20

As regards the objective criteria that may indicate the existence of certain cross-border interest, the Court has already held that such criteria may be, in particular, that the contract in question is for a significant amount, in conjunction with the place where the work is to be carried out or the technical characteristics of the contract. The referring court may, in its overall assessment of the existence of certain cross-border interest also take account of the existence of complaints brought by operators situated in other Member States, provided that it is determined that those complaints are real and not fictitious (see judgment in Azienda sanitaria locale n. 5 ‘Spezzino’ and Others, C‑113/13, EU:C:2014:2440, paragraph 49 and the case-law cited).

21

In the present case, despite the low value of the contract and the lack of any explanation by the referring court, it must be held that the contract at issue in the main proceedings could have certain cross-border interest in the light of the facts of the case in the main proceedings, particularly the fact that that case concerns the supply of computing systems and equipment with the reference processor being that of an international brand.

22

It is therefore for the referring court to make a detailed assessment, taking into account all the relevant information characterising the context of the case brought before it, as to whether the contract at issue in the main proceedings does indeed have certain cross-border interest. The following considerations are subject to that reservation.

23

The question referred must accordingly be understood as relating — in the context of a contract that is not subject to Directive 2004/18 but which has certain cross-border interest — to the implications of the fundamental rules and general principles of the Treaty and, in particular, of the principles of equal treatment and of non-discrimination and of the consequent obligation of transparency.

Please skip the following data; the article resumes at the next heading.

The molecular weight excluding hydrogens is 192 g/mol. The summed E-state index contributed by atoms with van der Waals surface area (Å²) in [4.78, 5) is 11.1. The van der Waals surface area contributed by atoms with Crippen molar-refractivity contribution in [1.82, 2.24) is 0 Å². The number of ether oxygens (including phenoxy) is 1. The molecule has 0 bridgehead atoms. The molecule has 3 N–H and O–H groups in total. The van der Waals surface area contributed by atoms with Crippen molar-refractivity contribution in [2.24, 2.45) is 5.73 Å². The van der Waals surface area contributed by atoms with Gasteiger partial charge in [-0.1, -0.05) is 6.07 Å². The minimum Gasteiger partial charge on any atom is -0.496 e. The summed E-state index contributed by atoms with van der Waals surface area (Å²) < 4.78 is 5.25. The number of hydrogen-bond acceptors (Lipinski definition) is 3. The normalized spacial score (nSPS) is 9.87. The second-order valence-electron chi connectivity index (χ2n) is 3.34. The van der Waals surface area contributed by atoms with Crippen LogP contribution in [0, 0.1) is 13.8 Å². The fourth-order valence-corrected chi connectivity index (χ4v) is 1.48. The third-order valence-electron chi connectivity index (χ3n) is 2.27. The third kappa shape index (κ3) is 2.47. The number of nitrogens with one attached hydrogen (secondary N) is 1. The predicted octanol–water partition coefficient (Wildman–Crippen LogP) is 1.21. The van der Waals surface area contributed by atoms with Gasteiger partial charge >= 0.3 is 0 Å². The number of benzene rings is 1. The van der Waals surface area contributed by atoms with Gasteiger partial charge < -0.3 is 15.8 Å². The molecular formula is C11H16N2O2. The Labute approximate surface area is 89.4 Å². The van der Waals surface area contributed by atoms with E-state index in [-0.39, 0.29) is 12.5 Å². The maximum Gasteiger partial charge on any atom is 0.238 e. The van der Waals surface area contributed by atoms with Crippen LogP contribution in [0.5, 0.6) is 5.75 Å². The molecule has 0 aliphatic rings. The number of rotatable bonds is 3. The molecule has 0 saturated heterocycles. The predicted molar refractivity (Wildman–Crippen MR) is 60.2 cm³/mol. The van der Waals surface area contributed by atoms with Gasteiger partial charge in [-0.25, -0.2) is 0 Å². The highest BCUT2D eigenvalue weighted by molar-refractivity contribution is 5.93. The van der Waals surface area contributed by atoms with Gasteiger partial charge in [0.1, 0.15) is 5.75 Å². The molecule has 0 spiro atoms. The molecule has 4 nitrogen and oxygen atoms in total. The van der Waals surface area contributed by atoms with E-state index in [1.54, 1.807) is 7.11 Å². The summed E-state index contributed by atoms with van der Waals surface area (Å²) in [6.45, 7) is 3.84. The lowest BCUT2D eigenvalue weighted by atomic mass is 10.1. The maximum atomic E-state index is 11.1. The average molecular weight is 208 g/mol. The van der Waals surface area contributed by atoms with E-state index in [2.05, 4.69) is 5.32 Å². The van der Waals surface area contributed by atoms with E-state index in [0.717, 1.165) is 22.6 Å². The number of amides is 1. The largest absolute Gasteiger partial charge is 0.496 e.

24

It should also be pointed out that, in the case in the main proceedings, the fact that the product is no longer in production but continues to be available on the market applies not to the product put forward by a tenderer but to the product referred to in the technical specification at issue. Consequently, the relevant question is not whether, in addition to any detailed information in that respect in the tender documentation at issue in the main proceedings, the contracting authority can require that the product offered by a tenderer be one that is still in production, but whether a contracting authority which has defined a technical specification by reference to a product of a particular brand may, where that product is no longer in production, modify that specification by referring to a comparable product of the same brand which is now in production but which has different characteristics.

25

As regards the principles of equal treatment and of non-discrimination and the obligation of transparency, the Member States must be recognised as having a certain amount of discretion for the purpose of adopting measures intended to ensure compliance with those principles, which are binding on contracting authorities in any procedure for the award of a public contract (see judgment in Serrantoni and Consorzio stabile edili, C‑376/08, EU:C:2009:808, paragraphs 31 and 32).

26

The obligation of transparency is in particular intended to preclude any risk of arbitrariness on the part of the contracting authority (see, with regard to Article 2 of Directive 2004/18, judgment in SAG ELV Slovensko and Others, C‑599/10, EU:C:2012:191, paragraph 25 and the case-law cited).

27